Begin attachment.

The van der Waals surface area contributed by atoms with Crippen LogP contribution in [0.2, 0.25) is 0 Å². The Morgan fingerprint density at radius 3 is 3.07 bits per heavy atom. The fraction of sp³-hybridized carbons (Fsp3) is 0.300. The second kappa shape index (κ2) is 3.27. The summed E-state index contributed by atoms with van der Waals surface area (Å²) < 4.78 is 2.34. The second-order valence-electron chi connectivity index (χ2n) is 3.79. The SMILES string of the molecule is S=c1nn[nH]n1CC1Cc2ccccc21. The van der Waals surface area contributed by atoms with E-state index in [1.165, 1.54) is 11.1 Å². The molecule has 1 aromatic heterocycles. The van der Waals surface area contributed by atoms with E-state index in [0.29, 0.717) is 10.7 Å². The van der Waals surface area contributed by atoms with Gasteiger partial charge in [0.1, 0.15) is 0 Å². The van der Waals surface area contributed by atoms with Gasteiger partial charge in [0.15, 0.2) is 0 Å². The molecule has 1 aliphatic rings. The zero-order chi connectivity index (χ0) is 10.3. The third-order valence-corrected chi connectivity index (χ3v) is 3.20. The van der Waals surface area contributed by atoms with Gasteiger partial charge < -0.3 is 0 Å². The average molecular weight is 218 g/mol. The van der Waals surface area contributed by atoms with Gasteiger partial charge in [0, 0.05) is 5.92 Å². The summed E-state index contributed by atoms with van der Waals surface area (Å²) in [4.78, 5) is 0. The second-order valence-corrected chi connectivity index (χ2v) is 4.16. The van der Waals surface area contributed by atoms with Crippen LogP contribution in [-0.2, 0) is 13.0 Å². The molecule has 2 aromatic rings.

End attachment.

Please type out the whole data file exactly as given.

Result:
The van der Waals surface area contributed by atoms with Crippen LogP contribution in [0.2, 0.25) is 0 Å². The Morgan fingerprint density at radius 3 is 3.07 bits per heavy atom. The fraction of sp³-hybridized carbons (Fsp3) is 0.300. The second kappa shape index (κ2) is 3.27. The summed E-state index contributed by atoms with van der Waals surface area (Å²) < 4.78 is 2.34. The second-order valence-electron chi connectivity index (χ2n) is 3.79. The SMILES string of the molecule is S=c1nn[nH]n1CC1Cc2ccccc21. The van der Waals surface area contributed by atoms with E-state index in [1.165, 1.54) is 11.1 Å². The molecule has 1 aromatic heterocycles. The van der Waals surface area contributed by atoms with E-state index in [0.29, 0.717) is 10.7 Å². The van der Waals surface area contributed by atoms with Gasteiger partial charge in [0.1, 0.15) is 0 Å². The van der Waals surface area contributed by atoms with Gasteiger partial charge in [0.15, 0.2) is 0 Å². The molecule has 1 aliphatic rings. The zero-order chi connectivity index (χ0) is 10.3. The third-order valence-corrected chi connectivity index (χ3v) is 3.20. The van der Waals surface area contributed by atoms with Gasteiger partial charge < -0.3 is 0 Å². The average molecular weight is 218 g/mol. The van der Waals surface area contributed by atoms with Gasteiger partial charge in [0, 0.05) is 5.92 Å². The summed E-state index contributed by atoms with van der Waals surface area (Å²) in [4.78, 5) is 0. The second-order valence-corrected chi connectivity index (χ2v) is 4.16. The van der Waals surface area contributed by atoms with Crippen LogP contribution in [-0.2, 0) is 13.0 Å². The molecule has 2 aromatic rings.